For all international students studying in the United States, the U.S. health care system can seem impossibly complicated and confusing. That’s because the U.S. health care system is impossibly complicated and confusing; most U.S. citizens don’t even fully understand it. The following is a quick guide to help you better understand the U.S. health care system so that you can be fully prepared for your stay in the United States.
Quality of Health Care in the U.S. and The Netherlands
The United States boasts some of the best experts and clinics in the world. If you are sick or injured during your studies in the U.S. and are treated in a U.S. hospital, you can be sure that you are receiving some of the best care in the world.
The U.S. spends far more on health care than most countries; in 2009, the U.S. spent 17.4% of GDP on health, far more than “the rich country average of 9.6% (OECD). As a reference, the second highest spending country was the Netherlands with 12% of its national wealth.
Assessed life expectancy
Despite this, 40 countries, including nations such as Chile, have higher life expectancies than the United States, which ranked 37th in a recognized World Organization ranking of health care systems in 2000.
Health Care Conclusion
A possible explanation for this may be simply that health care does not affect health and longevity as much as public health and lifestyle measures. Still, on issues such as vaccines, the U.S. strictly exercises health protection.
Another possible explanation is the absence of an organized nationalized health care system in the U.S. Such systems can be inexpensive for many reasons: supplies can be purchased in bulk; excessive prescriptions can be controlled; unnecessary medical interventions can be limited.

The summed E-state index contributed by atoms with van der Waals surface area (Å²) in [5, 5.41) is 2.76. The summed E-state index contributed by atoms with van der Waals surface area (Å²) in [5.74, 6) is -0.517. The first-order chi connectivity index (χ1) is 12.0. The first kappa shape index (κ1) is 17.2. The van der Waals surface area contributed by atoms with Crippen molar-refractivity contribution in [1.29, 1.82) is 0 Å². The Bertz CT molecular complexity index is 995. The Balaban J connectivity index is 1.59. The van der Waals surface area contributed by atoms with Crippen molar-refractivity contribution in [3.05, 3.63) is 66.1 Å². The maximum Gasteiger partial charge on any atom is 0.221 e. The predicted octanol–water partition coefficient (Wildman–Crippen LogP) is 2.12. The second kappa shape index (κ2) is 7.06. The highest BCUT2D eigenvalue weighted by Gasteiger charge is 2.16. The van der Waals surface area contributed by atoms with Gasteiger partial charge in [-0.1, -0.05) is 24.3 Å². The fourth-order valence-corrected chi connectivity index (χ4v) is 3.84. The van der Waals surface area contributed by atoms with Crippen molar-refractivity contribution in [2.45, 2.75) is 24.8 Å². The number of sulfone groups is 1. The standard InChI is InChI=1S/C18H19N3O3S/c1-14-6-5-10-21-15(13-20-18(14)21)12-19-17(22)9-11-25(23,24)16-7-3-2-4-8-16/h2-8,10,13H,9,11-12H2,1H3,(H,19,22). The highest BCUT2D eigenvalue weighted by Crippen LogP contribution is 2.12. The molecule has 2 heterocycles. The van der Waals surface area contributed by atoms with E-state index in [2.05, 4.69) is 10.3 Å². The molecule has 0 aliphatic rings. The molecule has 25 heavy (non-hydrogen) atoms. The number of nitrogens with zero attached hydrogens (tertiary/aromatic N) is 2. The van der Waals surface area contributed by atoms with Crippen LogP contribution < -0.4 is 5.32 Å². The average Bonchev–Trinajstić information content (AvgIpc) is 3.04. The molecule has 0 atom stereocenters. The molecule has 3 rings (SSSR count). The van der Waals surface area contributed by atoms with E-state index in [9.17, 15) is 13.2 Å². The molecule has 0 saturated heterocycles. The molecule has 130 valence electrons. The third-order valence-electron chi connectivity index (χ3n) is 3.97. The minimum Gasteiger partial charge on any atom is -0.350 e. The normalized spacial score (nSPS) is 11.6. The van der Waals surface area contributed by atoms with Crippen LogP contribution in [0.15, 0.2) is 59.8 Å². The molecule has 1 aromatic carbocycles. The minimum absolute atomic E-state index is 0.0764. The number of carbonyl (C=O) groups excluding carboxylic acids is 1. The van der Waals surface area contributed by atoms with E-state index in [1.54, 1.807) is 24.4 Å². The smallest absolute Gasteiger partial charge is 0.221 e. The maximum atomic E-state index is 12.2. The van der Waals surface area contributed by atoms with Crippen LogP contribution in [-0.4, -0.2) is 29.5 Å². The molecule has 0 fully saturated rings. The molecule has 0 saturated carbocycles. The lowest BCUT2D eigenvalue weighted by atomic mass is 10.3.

The Value of Health Insurance
As long as you have health insurance, this should not affect you as an international student in the U.S. With health insurance, you are entitled to high quality care provided by the U.S. health care system. However, without valid health insurance, you may find that quality health care is not at all affordable to you and you may need to pay colossal medical fees if you become ill or injured.
Health Insurance in the U.S. and The Netherlands
Health care in the U.S. is provided by hospitals and private clinics. Most U.S. citizens have health insurance, which is usually provided by the individual’s employer and extends to his or her immediate family. Some insurance plans are provided by federal and state governments, labor unions, or private individuals. Because health care costs have increased in recent years, employers have increasingly asked their employees to contribute. About half of all Americans with private health insurance are covered by insurance they purchased themselves, and each of these plans has its own plan design.